The tone of the signage, speech and even the expressions on people’s faces was just like that. Lots of spouting. Lots of indignation and well, hatred.

Now I love science. My Dad had a PhD in Physics. I love the researching, the discovery and the exchange that goes into the scientific method.

And the scientists I have known have been a pretty humble lot. By no means all of them, but

  1. Their work is so laden with trial and error that it just makes them cautious towards advancing their findings beyond some initial positive results, qualified with words like “tentative”, “preliminary”, etc.
  2. They are careful not to cite something, even evidence, as “fact” until is it thoroughly vetted.
  3. When there are theories that get developed, it’s only after lengthy community scrutiny and testing.
  4. Their work is open to revision and even repudiation, should other, overriding evidence emerge.
  5. Their community is not American but international.  That is, advancements and contributions arise from all over the world.

The contrast between that careful process and the brash posters and talk on the Common was profound. The march was not about science but about using some selected scientific themes and theories to advance a world- and political-view that the people felt was being attacked by the current president and his administration. “Science”, then was the ultimate authority, though science itself establishes its authority with much more trepidation and process.

And the hatred was palpable. Another saying from the movie referenced above came to mind:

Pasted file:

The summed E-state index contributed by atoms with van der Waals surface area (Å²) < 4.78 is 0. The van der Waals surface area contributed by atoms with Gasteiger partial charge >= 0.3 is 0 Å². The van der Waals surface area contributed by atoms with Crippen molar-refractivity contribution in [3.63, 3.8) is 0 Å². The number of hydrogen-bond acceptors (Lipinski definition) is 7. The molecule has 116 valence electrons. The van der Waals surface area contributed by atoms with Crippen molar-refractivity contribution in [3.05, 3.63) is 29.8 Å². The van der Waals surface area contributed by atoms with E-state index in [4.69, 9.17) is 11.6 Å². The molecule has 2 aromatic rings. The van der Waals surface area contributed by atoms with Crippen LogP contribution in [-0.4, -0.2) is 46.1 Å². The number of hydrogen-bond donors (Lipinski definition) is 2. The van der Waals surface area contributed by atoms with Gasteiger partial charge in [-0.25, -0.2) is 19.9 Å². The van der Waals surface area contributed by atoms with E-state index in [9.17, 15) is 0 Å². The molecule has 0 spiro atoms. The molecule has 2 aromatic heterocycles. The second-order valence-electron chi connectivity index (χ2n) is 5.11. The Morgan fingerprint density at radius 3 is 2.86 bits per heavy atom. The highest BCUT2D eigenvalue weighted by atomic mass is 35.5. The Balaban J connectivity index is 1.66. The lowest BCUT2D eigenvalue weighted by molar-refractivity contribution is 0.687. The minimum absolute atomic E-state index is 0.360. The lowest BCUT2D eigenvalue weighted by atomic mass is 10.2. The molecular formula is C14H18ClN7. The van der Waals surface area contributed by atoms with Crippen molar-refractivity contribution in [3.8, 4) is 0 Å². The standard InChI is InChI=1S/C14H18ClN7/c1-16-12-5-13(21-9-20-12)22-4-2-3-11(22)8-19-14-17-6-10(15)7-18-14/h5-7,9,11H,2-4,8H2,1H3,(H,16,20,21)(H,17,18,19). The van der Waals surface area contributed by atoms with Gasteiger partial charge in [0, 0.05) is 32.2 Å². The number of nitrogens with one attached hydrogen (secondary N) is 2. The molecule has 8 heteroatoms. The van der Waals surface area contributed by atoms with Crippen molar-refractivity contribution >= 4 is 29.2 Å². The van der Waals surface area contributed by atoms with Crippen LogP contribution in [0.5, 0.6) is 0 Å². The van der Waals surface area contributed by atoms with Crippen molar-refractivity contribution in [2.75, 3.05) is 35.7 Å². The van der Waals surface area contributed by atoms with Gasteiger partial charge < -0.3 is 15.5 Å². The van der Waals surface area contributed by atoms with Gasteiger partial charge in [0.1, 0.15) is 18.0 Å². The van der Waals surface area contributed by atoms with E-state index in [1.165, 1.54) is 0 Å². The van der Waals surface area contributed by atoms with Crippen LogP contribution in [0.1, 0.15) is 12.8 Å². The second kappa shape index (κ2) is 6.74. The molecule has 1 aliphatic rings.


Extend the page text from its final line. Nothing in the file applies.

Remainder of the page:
I was relieved to see a nerdy, overweight kid smiling with a poster reading “Be a proton. Be positive”

I do think I understand the antipathy particularly against THIS president. It’s not so much as he’s conservative, though that certainly was unforgivable to this crowd. It’s that he is defiantly so, ill-mannered and impenitent in the face of mistakes.

But this Saturday I didn’t see anything better in his opponents.

Which brings me again to the place of saying if that is the substance of modern political “discussion”, then I am proudly unpolitical. Because I will not hate like that. Not even (or especially not) or science.

Sanity and mercy for the alien

Matthew 5:7 Blessed are the merciful for they will be shown mercy

The third beatitude spoken by Jesus at the Sermon on the Mount hits at a key double standard that plagues humanity. That is, people universally want mercy extended towards them but adopt stances that lack mercy towards others. Christ repeatedly linked the incoming with the outgoing, because it’s the foundation of community in a human condition where people have a strong likelihood to fall into destructive and hurtful behavior.  So the statement has a flip side – no outgoing mercy, none coming in.

I take it as a given that we all need mercy.

I’m going to write about a hot button issue with the hope of being a cooler head and inspiring other heads to cool off as well. And become exercise more mercy, because they need mercy towards themselves.

As we experience the actions of individuals and groups, we will observe behavior that can offend and injure ourselves or our group. That behavior is widely various and so are its effects.

When the others’ behavior becomes a hot button due to flash points or political arousal, the practice of outgoing mercy evaporates and hearts are made hard.

Image result for quichua milford ma